New Safari feature blocks purchase-tracking by ad clicks

New Safari feature blocks purchase-tracking by ad clicks

Apple added a new anti-tracking feature to Safari that prevents one-to-one tracking of users who click an ad on one site and make a purchase on another, unrelated site. Instead, the connection will be blurred so that an advertiser can only track the total impact of a small number of different ads over short periods of time.

The new approach, called Privacy Preserving Ad Click Attribution, rolled out in the Safari Technology Preview today (version 82), and Apple said that it will appear in general release versions of Safari later in 2019. It’s also presented this as a proposed early-stage standard to the Web Platform Incubator Community Group at the W3C, an organization that helps create standards browser and sites.

In a blog post at the WebKit site, Apple security and privacy engineer John Wilander explained how the dance of advertising site, browser, and ecommerce site will work in some technical detail, intended both to inform sites about coming changes and teach developers how to implement and test the new approach.

This new Safari feature is part of Apple’s effort to differentiate itself on privacy from Amazon, Facebook, Google, and others that have a substantial reliance on broad user tracking as part of their revenue models for ad and product sales. Ads that pinpoint users by age, income, location, and interests take in more money. Making Safari more resistant to user tracking racks up points in the privacy column while also squeezing these other firms’ potential income.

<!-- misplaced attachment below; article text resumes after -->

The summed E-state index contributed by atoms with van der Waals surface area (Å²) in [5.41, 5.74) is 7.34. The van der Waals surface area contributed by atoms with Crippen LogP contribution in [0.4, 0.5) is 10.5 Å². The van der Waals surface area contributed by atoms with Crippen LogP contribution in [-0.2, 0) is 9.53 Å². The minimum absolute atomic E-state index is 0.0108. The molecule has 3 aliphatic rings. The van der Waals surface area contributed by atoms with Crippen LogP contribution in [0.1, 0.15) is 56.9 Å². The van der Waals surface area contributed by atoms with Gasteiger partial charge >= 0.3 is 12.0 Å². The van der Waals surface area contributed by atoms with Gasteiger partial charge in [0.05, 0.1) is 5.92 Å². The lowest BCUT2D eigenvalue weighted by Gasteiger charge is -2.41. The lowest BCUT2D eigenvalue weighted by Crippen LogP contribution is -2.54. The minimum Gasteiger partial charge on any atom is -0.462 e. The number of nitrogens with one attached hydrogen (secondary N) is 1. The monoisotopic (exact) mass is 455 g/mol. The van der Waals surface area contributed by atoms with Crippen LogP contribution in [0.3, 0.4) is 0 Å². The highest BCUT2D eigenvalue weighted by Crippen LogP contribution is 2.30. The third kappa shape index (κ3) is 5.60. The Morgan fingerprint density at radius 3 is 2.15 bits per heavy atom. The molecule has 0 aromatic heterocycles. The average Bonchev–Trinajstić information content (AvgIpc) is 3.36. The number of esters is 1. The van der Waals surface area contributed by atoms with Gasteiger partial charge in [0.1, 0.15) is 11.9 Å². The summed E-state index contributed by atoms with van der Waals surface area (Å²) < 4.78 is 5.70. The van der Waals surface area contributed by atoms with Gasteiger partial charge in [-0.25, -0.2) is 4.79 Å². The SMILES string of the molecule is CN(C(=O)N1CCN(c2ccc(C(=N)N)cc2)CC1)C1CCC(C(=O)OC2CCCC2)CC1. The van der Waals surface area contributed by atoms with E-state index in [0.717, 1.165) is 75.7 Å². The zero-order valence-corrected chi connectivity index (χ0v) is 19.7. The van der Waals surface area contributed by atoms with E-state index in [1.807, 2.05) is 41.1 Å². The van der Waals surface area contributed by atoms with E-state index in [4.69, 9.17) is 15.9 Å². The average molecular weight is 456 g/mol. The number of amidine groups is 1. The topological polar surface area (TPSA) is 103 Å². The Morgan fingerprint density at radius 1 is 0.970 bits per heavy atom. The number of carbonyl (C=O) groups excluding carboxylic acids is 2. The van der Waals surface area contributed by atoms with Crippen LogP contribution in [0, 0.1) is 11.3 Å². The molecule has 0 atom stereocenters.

How it works

With this new ad-click attribution model, an advertising site will not be able to attach extensive and unique identifiers in a link nor track a user with cookies. It will also require so-called “first party” links, where the tracking information is entirely fed by the website a user is visiting instead of embedded code or web page portions (called “iframes”) delivered by a third party.

With current ad and user tracking, third-party networks can build extensive profiles about user browsing and buying behavior without ever seeking specific permission from the user. This information is used to shape the ads you see. If you ever wondered why purchasing a multi-pack of facial tissues on one site meant seeing ads for facial tissue on every site you visited for the next two reasons, it’s this cross-site tracking.

In Apple’s model, a potential buyer sees an ad which has one of 64 numbers embedded in it, from 0 to 63, as well as the destination domain noted separately from the link itself. This uniquely identifies the ad for a given advertiser, but doesn’t provide a large-enough number range to ID the user.

If the user clicks the ad, only that destination domain receives that ad code—no cookies are sent and other tracking information gets stripped off.

via Macworld https://www.macworld.com/article/3397141/new-safari-feature-blocks-purchase-tracking-by-ad-clicks.html#tk.rss_all
link : https://www.macworld.com/article/3397141/new-safari-feature-blocks-purchase-tracking-by-ad-clicks.html#tk.rss_all
May 22, 2019 at 08:54PM

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